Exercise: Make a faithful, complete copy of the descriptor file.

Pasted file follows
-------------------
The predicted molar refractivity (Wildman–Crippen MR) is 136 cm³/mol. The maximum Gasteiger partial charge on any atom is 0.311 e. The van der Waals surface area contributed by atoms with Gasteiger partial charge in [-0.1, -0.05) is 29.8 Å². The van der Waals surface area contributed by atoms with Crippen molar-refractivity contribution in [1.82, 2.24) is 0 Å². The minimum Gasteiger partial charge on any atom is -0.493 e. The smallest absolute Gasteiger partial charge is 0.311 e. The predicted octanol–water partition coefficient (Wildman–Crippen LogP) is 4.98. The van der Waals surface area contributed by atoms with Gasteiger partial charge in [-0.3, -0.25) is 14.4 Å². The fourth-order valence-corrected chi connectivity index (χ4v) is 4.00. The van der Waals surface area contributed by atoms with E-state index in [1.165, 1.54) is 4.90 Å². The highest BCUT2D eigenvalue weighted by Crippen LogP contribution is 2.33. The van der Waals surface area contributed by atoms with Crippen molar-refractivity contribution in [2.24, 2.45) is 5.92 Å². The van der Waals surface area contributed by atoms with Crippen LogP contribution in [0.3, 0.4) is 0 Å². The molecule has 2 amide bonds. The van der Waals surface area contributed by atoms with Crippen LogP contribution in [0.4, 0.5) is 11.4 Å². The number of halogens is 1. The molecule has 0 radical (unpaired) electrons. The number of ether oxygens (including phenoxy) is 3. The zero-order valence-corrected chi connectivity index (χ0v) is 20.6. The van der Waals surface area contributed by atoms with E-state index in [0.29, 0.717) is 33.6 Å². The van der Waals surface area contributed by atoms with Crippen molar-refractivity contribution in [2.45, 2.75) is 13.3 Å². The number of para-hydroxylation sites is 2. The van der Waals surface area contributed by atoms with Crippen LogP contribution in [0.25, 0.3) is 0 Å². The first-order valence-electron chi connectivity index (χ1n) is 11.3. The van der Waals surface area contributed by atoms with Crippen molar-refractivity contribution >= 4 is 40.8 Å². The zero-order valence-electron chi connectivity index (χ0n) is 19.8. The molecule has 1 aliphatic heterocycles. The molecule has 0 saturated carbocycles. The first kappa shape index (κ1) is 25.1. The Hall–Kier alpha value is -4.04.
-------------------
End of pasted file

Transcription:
The predicted molar refractivity (Wildman–Crippen MR) is 136 cm³/mol. The maximum Gasteiger partial charge on any atom is 0.311 e. The van der Waals surface area contributed by atoms with Gasteiger partial charge in [-0.1, -0.05) is 29.8 Å². The van der Waals surface area contributed by atoms with Crippen molar-refractivity contribution in [1.82, 2.24) is 0 Å². The minimum Gasteiger partial charge on any atom is -0.493 e. The smallest absolute Gasteiger partial charge is 0.311 e. The predicted octanol–water partition coefficient (Wildman–Crippen LogP) is 4.98. The van der Waals surface area contributed by atoms with Gasteiger partial charge in [-0.3, -0.25) is 14.4 Å². The fourth-order valence-corrected chi connectivity index (χ4v) is 4.00. The van der Waals surface area contributed by atoms with E-state index in [1.165, 1.54) is 4.90 Å². The highest BCUT2D eigenvalue weighted by Crippen LogP contribution is 2.33. The van der Waals surface area contributed by atoms with Crippen molar-refractivity contribution in [2.24, 2.45) is 5.92 Å². The van der Waals surface area contributed by atoms with Crippen LogP contribution in [0.3, 0.4) is 0 Å². The molecule has 2 amide bonds. The van der Waals surface area contributed by atoms with Crippen LogP contribution in [0.4, 0.5) is 11.4 Å². The number of halogens is 1. The molecule has 0 radical (unpaired) electrons. The number of ether oxygens (including phenoxy) is 3. The zero-order valence-corrected chi connectivity index (χ0v) is 20.6. The van der Waals surface area contributed by atoms with E-state index in [0.29, 0.717) is 33.6 Å². The van der Waals surface area contributed by atoms with Crippen molar-refractivity contribution in [2.45, 2.75) is 13.3 Å². The number of para-hydroxylation sites is 2. The van der Waals surface area contributed by atoms with Crippen LogP contribution in [0.25, 0.3) is 0 Å². The first-order valence-electron chi connectivity index (χ1n) is 11.3. The van der Waals surface area contributed by atoms with Crippen molar-refractivity contribution >= 4 is 40.8 Å². The zero-order valence-electron chi connectivity index (χ0n) is 19.8. The molecule has 1 aliphatic heterocycles. The molecule has 0 saturated carbocycles. The first kappa shape index (κ1) is 25.1. The Hall–Kier alpha value is -4.04.